“This will further help with the development of secure, sustainable water sources for the livestock producers,” he said.

Marit encouraged producers to contact the regional specialists working out of any Saskatchewan Agriculture regional office to receive information on alternative feeding strategies, pasture management, assistance with water testing, and the interpretation of feed and water test results. They can also help find solutions regarding water pumping and equipment rentals.

“The biggest thing we’re hearing is the shortage of feed and the concerns about water as well. Obviously we’ve had challenges around water quality and even water availability. That’s why we really felt it was important to address those two needs.”

Jeff Morrow, Acting President and CEO of Saskatchewan Crop Insurance Corporation, was hopeful Wednesday’s announcement would help provide relief during the tough conditions.

“The crop’s in a tough spot, and this really we hope will make more livestock feed available with the changes that the Minister announced today to our program. We are hearing from producers for sure on the need to access some of this crop for livestock feed.”

“The best advice that I can give is that if you want to do something else with your acres, put them to this livestock feed, is call us first. Talk through the options. But as the Minister said we will work with producers, we will be flexible, making sure that we’re not getting in the way of what they need to do. Because I think we also acknowledge that with each day of the heat and the dry conditions the crop is deteriorating. So we want to make sure that our processes aren’t getting in the way for producers to do what they need to do about those crops.”

Producers are reminded to let Crop Insurance know soon what their intentions are in order that Crop Insurance can send an adjust out as quickly as possible. Producers can also leave check strips for Crop Insurance adjusters to evaluate. If producers are putting livestock into a quarter section or half section of crop because it is too short, the would have to find some way of blocking out a portion of the field, using a bale feeder or some other option, to block out some of the crop so it is not accessible to the animals so that adjusters could adjust at some point.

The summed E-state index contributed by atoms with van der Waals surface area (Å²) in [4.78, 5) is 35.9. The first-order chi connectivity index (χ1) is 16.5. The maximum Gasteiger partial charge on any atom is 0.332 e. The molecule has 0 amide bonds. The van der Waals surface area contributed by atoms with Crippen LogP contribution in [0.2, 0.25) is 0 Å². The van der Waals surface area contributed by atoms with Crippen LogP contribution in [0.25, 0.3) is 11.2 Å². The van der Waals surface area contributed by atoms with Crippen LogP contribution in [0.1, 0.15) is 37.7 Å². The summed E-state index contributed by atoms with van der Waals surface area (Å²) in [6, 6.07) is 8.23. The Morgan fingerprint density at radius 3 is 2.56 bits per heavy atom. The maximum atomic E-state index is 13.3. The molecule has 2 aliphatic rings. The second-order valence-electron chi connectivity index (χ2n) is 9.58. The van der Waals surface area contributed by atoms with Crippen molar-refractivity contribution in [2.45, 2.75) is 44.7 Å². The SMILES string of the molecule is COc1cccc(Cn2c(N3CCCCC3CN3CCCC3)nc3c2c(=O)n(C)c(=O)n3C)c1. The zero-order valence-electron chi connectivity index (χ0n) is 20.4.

“We don’t want to stop them for an hour, or a day. We want them to get going as soon as they can.”

Merit stressed that he feels producers have a good suite of programs like Crop Insurance, forage insurance, livestock price insurance, which combine to mitigate a lot of the risk for producers.

“I think our base structure of our bank programs in the province of Saskatchewan are second to none. I’m very proud of what we’ve done as a government to enhance crop insurance and forage insurance and livestock price insurance, and bring things like that in. I think we’ve really helped the industry mitigate a lot of the risk.”

Regardless of the insurance programs in place, Merit hopes the province does not have to endure another year of border to border dry conditions.

“I hope we never have another year like this where it is such a vast area of the province that is experiencing a lack of moisture. And the biggest thing is we didn’t see any spring runoff, we didn’t see the water quality, and virtually not much rain in many parts of the province. So I’m hoping this is a one time thing.”

“Agriculture pulled us through 2020 by growing a record crop again. Now mother nature has dealt us this hand that we’re dealt. We as government can only try to work with the industry, and try to mitigate a lot of that risk, and I think we’re doing it with this program. Really it’s the livestock sector as a whole that’s really hurting in this one. The crop guys, sure they’re hurting…but there’s programs in place for them to mitigate their risk. This is really about feeding animals.”